“Those couple of things are on our radar right now,” Rasmus said. “Obviously as we move forward we are going to expand.”
Another positive for the county this year is the push by JFS to enhance its efforts to help people break down barriers to employment. The commissioners recently approved a package of six contracts with five local providers totalling $654,655 annually for the first of three years.
The new JFS programs will offer substance abuse and mental health counseling but also employment preparation programs to identify and help bring down barriers to employment. Two contracts were awarded to Supports to Encourage Low-Income Families (SELF) for their “Getting Ahead in a Just Gettin’ by World” and JOBS NOW programs, which offer life lessons and help with interview skills, resume writing, job searching online and “what to wear” for an interview tips, among other things. A new program will also be located in Middletown, part of the effort to bring services closer to home for residents throughout the county.
“The idea of having multiple service providers, some of which provide similar services, is so that people have a choice and also so we can individualize those programs for people to address whatever those barriers are,” Assistant JFS Director Shannon Glendon said. “The primary outcome that we’re looking at for all these service providers is connecting people to meaningful employment that pays a livable wage.”
In the world of development, officials said they have some projects in the pipeline that are confidential, but include both commercial and housing developments. David Fehr, director of development, said the county has two potential projects at the regional airport that are exciting. They continue to work with the Federal Aviation Administration to get approval for a drone school in conjunction with Butler Tech and are in negotiations to bring a new charter service for corporate flyers.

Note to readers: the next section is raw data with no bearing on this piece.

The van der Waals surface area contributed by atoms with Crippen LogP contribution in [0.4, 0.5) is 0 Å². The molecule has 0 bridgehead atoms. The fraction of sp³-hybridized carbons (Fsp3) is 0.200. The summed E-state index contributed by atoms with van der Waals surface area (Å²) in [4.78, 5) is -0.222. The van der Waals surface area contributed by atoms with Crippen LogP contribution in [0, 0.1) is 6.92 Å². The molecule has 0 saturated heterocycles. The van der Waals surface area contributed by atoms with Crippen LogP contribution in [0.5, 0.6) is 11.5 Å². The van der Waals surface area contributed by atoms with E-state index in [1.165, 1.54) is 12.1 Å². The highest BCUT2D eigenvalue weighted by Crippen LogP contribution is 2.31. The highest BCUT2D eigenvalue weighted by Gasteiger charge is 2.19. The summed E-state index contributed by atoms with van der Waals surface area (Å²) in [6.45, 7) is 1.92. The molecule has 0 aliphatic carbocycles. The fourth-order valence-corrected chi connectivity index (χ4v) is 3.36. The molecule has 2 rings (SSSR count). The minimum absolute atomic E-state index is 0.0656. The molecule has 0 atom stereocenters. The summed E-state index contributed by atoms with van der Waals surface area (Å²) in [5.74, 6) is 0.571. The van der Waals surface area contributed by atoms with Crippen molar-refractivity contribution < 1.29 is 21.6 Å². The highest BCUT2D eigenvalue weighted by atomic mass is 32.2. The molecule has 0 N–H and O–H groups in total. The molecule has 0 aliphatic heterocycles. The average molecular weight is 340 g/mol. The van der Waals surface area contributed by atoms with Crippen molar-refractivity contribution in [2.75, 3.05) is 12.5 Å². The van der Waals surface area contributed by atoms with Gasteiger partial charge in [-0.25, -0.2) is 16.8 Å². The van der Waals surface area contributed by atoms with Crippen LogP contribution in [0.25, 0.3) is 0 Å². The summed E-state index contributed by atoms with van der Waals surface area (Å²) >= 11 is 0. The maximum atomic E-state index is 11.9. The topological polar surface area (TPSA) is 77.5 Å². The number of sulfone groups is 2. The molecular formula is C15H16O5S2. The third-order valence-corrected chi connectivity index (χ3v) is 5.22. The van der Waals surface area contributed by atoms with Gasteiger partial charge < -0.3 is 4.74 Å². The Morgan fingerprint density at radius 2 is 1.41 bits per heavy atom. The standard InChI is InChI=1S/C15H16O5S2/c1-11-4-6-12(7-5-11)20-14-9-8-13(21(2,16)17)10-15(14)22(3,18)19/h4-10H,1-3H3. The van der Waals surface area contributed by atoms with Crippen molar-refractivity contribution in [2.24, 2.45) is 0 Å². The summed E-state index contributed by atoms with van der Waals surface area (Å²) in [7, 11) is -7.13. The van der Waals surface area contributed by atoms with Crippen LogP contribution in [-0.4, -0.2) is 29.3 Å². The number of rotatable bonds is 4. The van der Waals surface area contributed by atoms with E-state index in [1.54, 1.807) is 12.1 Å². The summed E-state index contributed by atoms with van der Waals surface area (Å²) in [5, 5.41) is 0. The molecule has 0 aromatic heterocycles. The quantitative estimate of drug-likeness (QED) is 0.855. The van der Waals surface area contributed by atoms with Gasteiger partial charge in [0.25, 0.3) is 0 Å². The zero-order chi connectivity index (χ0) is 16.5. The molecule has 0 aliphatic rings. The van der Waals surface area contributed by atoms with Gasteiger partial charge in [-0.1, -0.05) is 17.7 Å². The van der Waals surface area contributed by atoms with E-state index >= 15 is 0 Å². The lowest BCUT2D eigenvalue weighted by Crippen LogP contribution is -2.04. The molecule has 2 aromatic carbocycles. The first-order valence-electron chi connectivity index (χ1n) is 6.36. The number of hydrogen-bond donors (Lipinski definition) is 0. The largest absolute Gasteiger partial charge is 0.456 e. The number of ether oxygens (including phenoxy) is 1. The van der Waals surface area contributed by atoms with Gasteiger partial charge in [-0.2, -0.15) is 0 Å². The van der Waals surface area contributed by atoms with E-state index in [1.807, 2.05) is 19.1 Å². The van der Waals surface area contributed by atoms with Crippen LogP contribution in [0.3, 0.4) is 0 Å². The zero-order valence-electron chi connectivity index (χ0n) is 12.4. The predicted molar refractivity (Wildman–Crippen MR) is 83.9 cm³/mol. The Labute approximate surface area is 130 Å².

“This will be a jet service, a lot of companies don’t own planes anymore but they do like having private planes and being able to park in our parking lot and walk about 20 yards and get on a plane and not have to deal with TSA…,” Fehr said. “Lunken’s not bad, but if you live up in Mason and West Chester, our airport is obviously a lot more attractive.”
Also new for 2018 will be reopening the Soldiers Sailors and Pioneers Monument museum to the public. The county and the Hamilton Community Foundation spent almost $500,000 restoring the 112-year-old icon. It has been closed for about two and a half years during the project, but Young said the Foundation has agreed to pay for a curator from the Butler County Historical Society to manage the museum. Hours of operation and the opening day are to be determined.
Commissioner T.C. Rogers said positive things continue to happen in the county, and as for those pressures beyond their control, those will be addressed when they come.
“We have excellent communications and relationships with our legislators and also with the CCAO (County Commissioners Association of Ohio), so we’re going to try and stay on top of it,” Rogers said. “Whatever influence we have, we’ll use to make sure Butler County comes out fairly.”